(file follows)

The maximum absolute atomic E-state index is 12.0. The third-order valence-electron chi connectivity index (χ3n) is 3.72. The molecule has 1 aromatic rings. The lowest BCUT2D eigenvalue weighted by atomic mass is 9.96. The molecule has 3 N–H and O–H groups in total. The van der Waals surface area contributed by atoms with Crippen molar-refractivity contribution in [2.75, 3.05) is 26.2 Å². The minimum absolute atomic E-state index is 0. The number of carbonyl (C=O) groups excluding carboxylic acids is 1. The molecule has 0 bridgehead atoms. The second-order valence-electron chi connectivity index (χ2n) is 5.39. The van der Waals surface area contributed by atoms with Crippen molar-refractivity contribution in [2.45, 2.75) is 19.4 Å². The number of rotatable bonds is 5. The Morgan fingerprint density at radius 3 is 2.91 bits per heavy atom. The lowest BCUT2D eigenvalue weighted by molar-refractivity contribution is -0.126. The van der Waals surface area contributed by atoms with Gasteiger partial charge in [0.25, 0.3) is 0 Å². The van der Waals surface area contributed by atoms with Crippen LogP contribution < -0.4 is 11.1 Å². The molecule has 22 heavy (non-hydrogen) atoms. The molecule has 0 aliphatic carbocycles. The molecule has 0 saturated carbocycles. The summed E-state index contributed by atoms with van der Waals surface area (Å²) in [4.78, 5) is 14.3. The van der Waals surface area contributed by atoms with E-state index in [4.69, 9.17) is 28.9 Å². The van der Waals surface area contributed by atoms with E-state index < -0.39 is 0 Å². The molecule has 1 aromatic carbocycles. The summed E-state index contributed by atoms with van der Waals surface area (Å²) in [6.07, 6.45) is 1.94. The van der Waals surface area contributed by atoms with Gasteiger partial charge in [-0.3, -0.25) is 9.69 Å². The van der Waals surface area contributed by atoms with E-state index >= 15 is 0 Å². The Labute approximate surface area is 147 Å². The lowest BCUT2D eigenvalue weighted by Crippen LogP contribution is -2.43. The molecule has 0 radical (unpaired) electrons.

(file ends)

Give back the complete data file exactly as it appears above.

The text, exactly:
The maximum absolute atomic E-state index is 12.0. The third-order valence-electron chi connectivity index (χ3n) is 3.72. The molecule has 1 aromatic rings. The lowest BCUT2D eigenvalue weighted by atomic mass is 9.96. The molecule has 3 N–H and O–H groups in total. The van der Waals surface area contributed by atoms with Crippen molar-refractivity contribution in [2.75, 3.05) is 26.2 Å². The minimum absolute atomic E-state index is 0. The number of carbonyl (C=O) groups excluding carboxylic acids is 1. The molecule has 0 bridgehead atoms. The second-order valence-electron chi connectivity index (χ2n) is 5.39. The van der Waals surface area contributed by atoms with Crippen molar-refractivity contribution in [2.45, 2.75) is 19.4 Å². The number of rotatable bonds is 5. The Morgan fingerprint density at radius 3 is 2.91 bits per heavy atom. The lowest BCUT2D eigenvalue weighted by molar-refractivity contribution is -0.126. The van der Waals surface area contributed by atoms with Gasteiger partial charge in [0.25, 0.3) is 0 Å². The van der Waals surface area contributed by atoms with Crippen LogP contribution < -0.4 is 11.1 Å². The molecule has 22 heavy (non-hydrogen) atoms. The molecule has 0 aliphatic carbocycles. The molecule has 0 saturated carbocycles. The summed E-state index contributed by atoms with van der Waals surface area (Å²) in [4.78, 5) is 14.3. The van der Waals surface area contributed by atoms with E-state index in [4.69, 9.17) is 28.9 Å². The van der Waals surface area contributed by atoms with E-state index < -0.39 is 0 Å². The molecule has 1 aromatic carbocycles. The summed E-state index contributed by atoms with van der Waals surface area (Å²) in [6.07, 6.45) is 1.94. The van der Waals surface area contributed by atoms with Gasteiger partial charge in [-0.3, -0.25) is 9.69 Å². The van der Waals surface area contributed by atoms with E-state index >= 15 is 0 Å². The Labute approximate surface area is 147 Å². The lowest BCUT2D eigenvalue weighted by Crippen LogP contribution is -2.43. The molecule has 0 radical (unpaired) electrons.